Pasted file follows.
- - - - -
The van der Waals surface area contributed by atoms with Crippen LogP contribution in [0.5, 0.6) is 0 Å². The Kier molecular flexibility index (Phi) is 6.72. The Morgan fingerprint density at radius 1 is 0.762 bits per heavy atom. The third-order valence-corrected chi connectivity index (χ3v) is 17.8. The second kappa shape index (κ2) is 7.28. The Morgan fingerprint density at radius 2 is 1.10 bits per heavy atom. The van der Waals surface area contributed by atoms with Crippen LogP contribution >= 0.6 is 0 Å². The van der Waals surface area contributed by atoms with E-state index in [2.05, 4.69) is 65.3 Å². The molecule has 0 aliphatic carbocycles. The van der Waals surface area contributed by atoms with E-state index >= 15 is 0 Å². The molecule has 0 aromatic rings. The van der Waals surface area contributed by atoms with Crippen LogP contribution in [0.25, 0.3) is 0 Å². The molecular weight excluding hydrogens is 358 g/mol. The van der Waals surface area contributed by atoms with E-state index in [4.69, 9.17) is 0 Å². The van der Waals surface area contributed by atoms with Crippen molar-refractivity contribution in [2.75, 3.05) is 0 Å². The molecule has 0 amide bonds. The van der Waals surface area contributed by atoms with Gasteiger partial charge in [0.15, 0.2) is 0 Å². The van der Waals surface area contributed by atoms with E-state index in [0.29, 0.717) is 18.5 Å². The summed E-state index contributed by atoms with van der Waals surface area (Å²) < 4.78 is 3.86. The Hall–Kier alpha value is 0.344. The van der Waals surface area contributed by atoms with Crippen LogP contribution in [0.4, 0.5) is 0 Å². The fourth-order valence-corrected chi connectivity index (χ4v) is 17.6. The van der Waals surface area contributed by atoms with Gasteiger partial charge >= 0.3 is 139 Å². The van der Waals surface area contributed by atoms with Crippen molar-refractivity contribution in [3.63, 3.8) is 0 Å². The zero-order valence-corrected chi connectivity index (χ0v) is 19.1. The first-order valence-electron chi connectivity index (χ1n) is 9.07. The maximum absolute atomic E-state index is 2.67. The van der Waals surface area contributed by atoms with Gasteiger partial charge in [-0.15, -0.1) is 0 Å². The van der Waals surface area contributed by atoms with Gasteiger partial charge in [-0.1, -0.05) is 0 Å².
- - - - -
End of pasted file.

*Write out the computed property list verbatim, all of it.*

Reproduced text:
The van der Waals surface area contributed by atoms with Crippen LogP contribution in [0.5, 0.6) is 0 Å². The Kier molecular flexibility index (Phi) is 6.72. The Morgan fingerprint density at radius 1 is 0.762 bits per heavy atom. The third-order valence-corrected chi connectivity index (χ3v) is 17.8. The second kappa shape index (κ2) is 7.28. The Morgan fingerprint density at radius 2 is 1.10 bits per heavy atom. The van der Waals surface area contributed by atoms with Crippen LogP contribution >= 0.6 is 0 Å². The van der Waals surface area contributed by atoms with E-state index in [2.05, 4.69) is 65.3 Å². The molecule has 0 aliphatic carbocycles. The van der Waals surface area contributed by atoms with E-state index >= 15 is 0 Å². The molecule has 0 aromatic rings. The van der Waals surface area contributed by atoms with Crippen LogP contribution in [0.25, 0.3) is 0 Å². The molecular weight excluding hydrogens is 358 g/mol. The van der Waals surface area contributed by atoms with E-state index in [4.69, 9.17) is 0 Å². The van der Waals surface area contributed by atoms with Crippen molar-refractivity contribution in [2.75, 3.05) is 0 Å². The molecule has 0 amide bonds. The van der Waals surface area contributed by atoms with Gasteiger partial charge in [0.15, 0.2) is 0 Å². The van der Waals surface area contributed by atoms with E-state index in [0.29, 0.717) is 18.5 Å². The summed E-state index contributed by atoms with van der Waals surface area (Å²) < 4.78 is 3.86. The Hall–Kier alpha value is 0.344. The van der Waals surface area contributed by atoms with Crippen LogP contribution in [0.4, 0.5) is 0 Å². The fourth-order valence-corrected chi connectivity index (χ4v) is 17.6. The van der Waals surface area contributed by atoms with Gasteiger partial charge >= 0.3 is 139 Å². The van der Waals surface area contributed by atoms with Crippen molar-refractivity contribution in [3.63, 3.8) is 0 Å². The zero-order valence-corrected chi connectivity index (χ0v) is 19.1. The first-order valence-electron chi connectivity index (χ1n) is 9.07. The maximum absolute atomic E-state index is 2.67. The van der Waals surface area contributed by atoms with Gasteiger partial charge in [-0.15, -0.1) is 0 Å². The van der Waals surface area contributed by atoms with Gasteiger partial charge in [-0.1, -0.05) is 0 Å².